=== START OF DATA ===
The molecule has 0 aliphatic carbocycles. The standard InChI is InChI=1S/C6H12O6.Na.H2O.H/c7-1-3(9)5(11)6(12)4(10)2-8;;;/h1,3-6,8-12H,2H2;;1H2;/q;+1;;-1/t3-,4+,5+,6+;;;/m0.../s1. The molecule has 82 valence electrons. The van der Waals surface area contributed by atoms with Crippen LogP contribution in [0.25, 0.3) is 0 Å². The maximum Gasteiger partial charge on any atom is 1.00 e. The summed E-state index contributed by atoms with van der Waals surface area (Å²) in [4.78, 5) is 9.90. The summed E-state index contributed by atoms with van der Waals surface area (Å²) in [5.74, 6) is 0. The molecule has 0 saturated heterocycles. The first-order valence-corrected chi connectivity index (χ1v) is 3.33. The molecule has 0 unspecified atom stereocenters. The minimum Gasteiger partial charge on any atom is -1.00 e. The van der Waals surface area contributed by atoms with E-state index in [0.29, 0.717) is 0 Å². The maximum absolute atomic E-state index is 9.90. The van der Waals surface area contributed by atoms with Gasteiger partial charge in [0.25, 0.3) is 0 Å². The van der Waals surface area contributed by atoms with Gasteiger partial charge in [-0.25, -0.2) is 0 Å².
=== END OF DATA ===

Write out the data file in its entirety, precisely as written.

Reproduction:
The molecule has 0 aliphatic carbocycles. The standard InChI is InChI=1S/C6H12O6.Na.H2O.H/c7-1-3(9)5(11)6(12)4(10)2-8;;;/h1,3-6,8-12H,2H2;;1H2;/q;+1;;-1/t3-,4+,5+,6+;;;/m0.../s1. The molecule has 82 valence electrons. The van der Waals surface area contributed by atoms with Crippen LogP contribution in [0.25, 0.3) is 0 Å². The maximum Gasteiger partial charge on any atom is 1.00 e. The summed E-state index contributed by atoms with van der Waals surface area (Å²) in [4.78, 5) is 9.90. The summed E-state index contributed by atoms with van der Waals surface area (Å²) in [5.74, 6) is 0. The molecule has 0 saturated heterocycles. The first-order valence-corrected chi connectivity index (χ1v) is 3.33. The molecule has 0 unspecified atom stereocenters. The minimum Gasteiger partial charge on any atom is -1.00 e. The van der Waals surface area contributed by atoms with E-state index in [0.29, 0.717) is 0 Å². The maximum absolute atomic E-state index is 9.90. The van der Waals surface area contributed by atoms with Gasteiger partial charge in [0.25, 0.3) is 0 Å². The van der Waals surface area contributed by atoms with Gasteiger partial charge in [-0.25, -0.2) is 0 Å².